The issue before us is narrow. Morgan does not challenge the district court's power to appoint involuntary counsel under 42 U.S.C. Sec. 2000e-5(f)(1)(B), and therefore the statutory or constitutional questions relating to it are not before us. Cf. Bradshaw v. United States District Court, 742 F.2d 515, 518-19 (9th Cir.1984) (Bradshaw III ) (assuming without deciding that this power exists). Moreover, although Morgan initially challenged the failure to provide for fees under the prohibition against involuntary servitude under the thirteenth amendment, she has abandoned that argument on appeal, and that issue also is not before us. See, e.g., Bradshaw III, 742 F.2d at 517 & n. 2; Brooks v. Central Bank of Birmingham, 717 F.2d 1340, 1342-43 (11th Cir.1983) (per curiam); White v. United States Pipe & Foundry Co., 646 F.2d 203, 205-07 (5th Cir.1981); cf. United States v. Dillon, 346 F.2d 633, 635-36 (9th Cir.1965) (involuntary noncompensable appointments not violative of due process), cert. denied, 382 U.S. 978, 86 S.Ct. 550, 15 L.Ed.2d 469 (1966) (Dillon ).


view counter

This appeal, now properly before us, initially presents a jurisdictional question. We must decide whether a Title VII plaintiff may take an interlocutory appeal from the denial of a motion, made at the outset of a lawsuit, for funds to pay involuntarily appointed counsel a reasonable fee from public funds. In Bradshaw II, we concluded that the collateral order doctrine of Cohen v. Beneficial Industrial Loan Corp., 337 U.S. 541, 69 S.Ct. 1221, 93 L.Ed. 1528 (1949) (Cohen ), permitted an appeal from an order denying the appointment of counsel under Title VII, 42 U.S.C. Sec. 2000e-5(f)(1)(B). Bradshaw II, 662 F.2d at 1306.


Cohen permits appeals from a small class of orders that "finally determine claims of right separable from, and collateral to, rights asserted in the action, too important to be denied review and too independent of the cause itself to require that appellate consideration be deferred until the whole case is adjudicated." Cohen, 337 U.S. at 546, 69 S.Ct. at 1225. In Bradshaw II, we concluded that an order denying the appointment of counsel satisfied the three Cohen criteria, as restated in Coopers & Lybrand v. Livesay, 437 U.S. 463, 468, 98 S.Ct. 2454, 2457, 57 L.Ed.2d 351 (1978) (Livesay ): (1) it conclusively determined a disputed question; (2) it resolved an issue distinct from the merits; and (3) it would be effectively unreviewable on appeal from a final judgment. Bradshaw II, 662 F.2d at 1306-14.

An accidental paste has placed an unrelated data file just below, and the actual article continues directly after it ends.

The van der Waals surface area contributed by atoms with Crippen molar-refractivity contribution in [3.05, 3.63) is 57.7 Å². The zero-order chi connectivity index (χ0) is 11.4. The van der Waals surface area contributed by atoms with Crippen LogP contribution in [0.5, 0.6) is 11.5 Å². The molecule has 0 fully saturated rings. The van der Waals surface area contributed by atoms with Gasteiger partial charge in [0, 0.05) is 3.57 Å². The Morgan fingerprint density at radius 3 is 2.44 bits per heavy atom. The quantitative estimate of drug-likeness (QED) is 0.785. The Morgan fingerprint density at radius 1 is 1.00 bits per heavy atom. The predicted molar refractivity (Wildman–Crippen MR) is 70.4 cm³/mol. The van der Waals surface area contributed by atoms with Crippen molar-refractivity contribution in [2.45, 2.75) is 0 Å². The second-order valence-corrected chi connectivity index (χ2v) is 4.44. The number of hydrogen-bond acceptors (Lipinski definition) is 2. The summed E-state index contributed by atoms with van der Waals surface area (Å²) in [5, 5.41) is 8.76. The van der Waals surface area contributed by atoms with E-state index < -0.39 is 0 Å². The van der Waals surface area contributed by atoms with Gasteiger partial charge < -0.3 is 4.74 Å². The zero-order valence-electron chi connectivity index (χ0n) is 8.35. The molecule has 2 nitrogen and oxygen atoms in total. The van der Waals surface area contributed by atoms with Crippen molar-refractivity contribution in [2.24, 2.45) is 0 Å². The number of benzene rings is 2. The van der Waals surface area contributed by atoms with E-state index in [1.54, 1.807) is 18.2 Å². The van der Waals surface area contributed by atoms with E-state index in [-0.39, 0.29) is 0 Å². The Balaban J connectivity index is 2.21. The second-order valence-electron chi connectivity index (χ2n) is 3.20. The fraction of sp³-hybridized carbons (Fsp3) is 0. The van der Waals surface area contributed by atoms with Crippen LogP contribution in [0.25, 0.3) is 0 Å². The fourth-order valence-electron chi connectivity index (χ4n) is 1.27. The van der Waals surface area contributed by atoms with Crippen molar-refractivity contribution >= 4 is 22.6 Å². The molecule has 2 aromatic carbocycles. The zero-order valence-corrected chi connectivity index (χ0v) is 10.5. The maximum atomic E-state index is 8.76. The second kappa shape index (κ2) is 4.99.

We conclude that the rationale of Bradshaw II does not extend to this case. The question of fees pendente lite is conceptually distinct from the denial of the appointment of counsel for appealability purposes. The district court's denial of fees at this stage fails to satisfy two of the Cohen factors: it does not conclusively determine the fees issue, and it is effectively reviewable on appeal from a final judgment.


In Yakowicz v. Pennsylvania, 683 F.2d 778 (3d Cir.1982) (Yakowicz ), the Third Circuit concluded that an order granting or denying interim fees under Title VII is not appealable. See id. at 782-84. The court held that the failure to grant interim fees failed the first prong of the collateral order test: it did not conclusively determine the question of attorneys' fees. Id. at 783. The court concluded that because fees were still available in the district court if the plaintiff prevailed on the merits, the issue was still open. Id. We agree. Morgan, if she prevails, may petition the district court for fees at the close of the case, including all fees and costs incurred during the pendency of the litigation. 42 U.S.C. Sec. 2000e-5(k).